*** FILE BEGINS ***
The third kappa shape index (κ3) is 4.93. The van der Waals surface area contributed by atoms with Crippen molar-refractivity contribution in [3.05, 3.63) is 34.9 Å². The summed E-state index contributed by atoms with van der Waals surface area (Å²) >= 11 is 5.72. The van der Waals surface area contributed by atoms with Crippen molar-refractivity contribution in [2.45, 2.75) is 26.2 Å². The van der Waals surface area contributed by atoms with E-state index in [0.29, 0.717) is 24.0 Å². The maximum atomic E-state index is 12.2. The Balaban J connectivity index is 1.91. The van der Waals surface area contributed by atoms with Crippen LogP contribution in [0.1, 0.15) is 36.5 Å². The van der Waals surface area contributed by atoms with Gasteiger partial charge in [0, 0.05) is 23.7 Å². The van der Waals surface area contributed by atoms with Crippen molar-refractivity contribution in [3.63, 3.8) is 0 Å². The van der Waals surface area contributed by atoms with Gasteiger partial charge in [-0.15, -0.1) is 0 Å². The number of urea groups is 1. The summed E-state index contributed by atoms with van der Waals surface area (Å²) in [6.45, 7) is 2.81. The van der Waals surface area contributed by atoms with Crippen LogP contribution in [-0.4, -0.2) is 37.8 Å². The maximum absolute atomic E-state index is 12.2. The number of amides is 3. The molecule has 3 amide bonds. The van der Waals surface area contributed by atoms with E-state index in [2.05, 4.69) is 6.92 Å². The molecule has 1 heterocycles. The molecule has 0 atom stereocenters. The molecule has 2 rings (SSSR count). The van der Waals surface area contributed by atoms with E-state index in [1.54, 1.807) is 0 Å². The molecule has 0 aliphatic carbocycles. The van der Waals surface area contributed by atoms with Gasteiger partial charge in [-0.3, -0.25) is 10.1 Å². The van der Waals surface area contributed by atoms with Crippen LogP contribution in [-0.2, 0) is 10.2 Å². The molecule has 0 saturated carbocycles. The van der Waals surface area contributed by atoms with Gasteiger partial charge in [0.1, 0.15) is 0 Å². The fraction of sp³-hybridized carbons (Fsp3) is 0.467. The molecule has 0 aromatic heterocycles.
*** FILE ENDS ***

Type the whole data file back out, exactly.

The third kappa shape index (κ3) is 4.93. The van der Waals surface area contributed by atoms with Crippen molar-refractivity contribution in [3.05, 3.63) is 34.9 Å². The summed E-state index contributed by atoms with van der Waals surface area (Å²) >= 11 is 5.72. The van der Waals surface area contributed by atoms with Crippen molar-refractivity contribution in [2.45, 2.75) is 26.2 Å². The van der Waals surface area contributed by atoms with E-state index in [0.29, 0.717) is 24.0 Å². The maximum atomic E-state index is 12.2. The Balaban J connectivity index is 1.91. The van der Waals surface area contributed by atoms with Crippen LogP contribution in [0.1, 0.15) is 36.5 Å². The van der Waals surface area contributed by atoms with Gasteiger partial charge in [0, 0.05) is 23.7 Å². The van der Waals surface area contributed by atoms with Crippen molar-refractivity contribution in [3.63, 3.8) is 0 Å². The van der Waals surface area contributed by atoms with Gasteiger partial charge in [-0.15, -0.1) is 0 Å². The number of urea groups is 1. The summed E-state index contributed by atoms with van der Waals surface area (Å²) in [6.45, 7) is 2.81. The van der Waals surface area contributed by atoms with Crippen LogP contribution in [-0.4, -0.2) is 37.8 Å². The maximum absolute atomic E-state index is 12.2. The number of amides is 3. The molecule has 3 amide bonds. The van der Waals surface area contributed by atoms with E-state index in [2.05, 4.69) is 6.92 Å². The molecule has 1 heterocycles. The molecule has 0 atom stereocenters. The molecule has 2 rings (SSSR count). The van der Waals surface area contributed by atoms with E-state index in [1.54, 1.807) is 0 Å². The molecule has 0 aliphatic carbocycles. The van der Waals surface area contributed by atoms with Gasteiger partial charge in [-0.3, -0.25) is 10.1 Å². The van der Waals surface area contributed by atoms with Crippen LogP contribution in [-0.2, 0) is 10.2 Å². The molecule has 0 saturated carbocycles. The van der Waals surface area contributed by atoms with Gasteiger partial charge in [0.1, 0.15) is 0 Å². The fraction of sp³-hybridized carbons (Fsp3) is 0.467. The molecule has 0 aromatic heterocycles.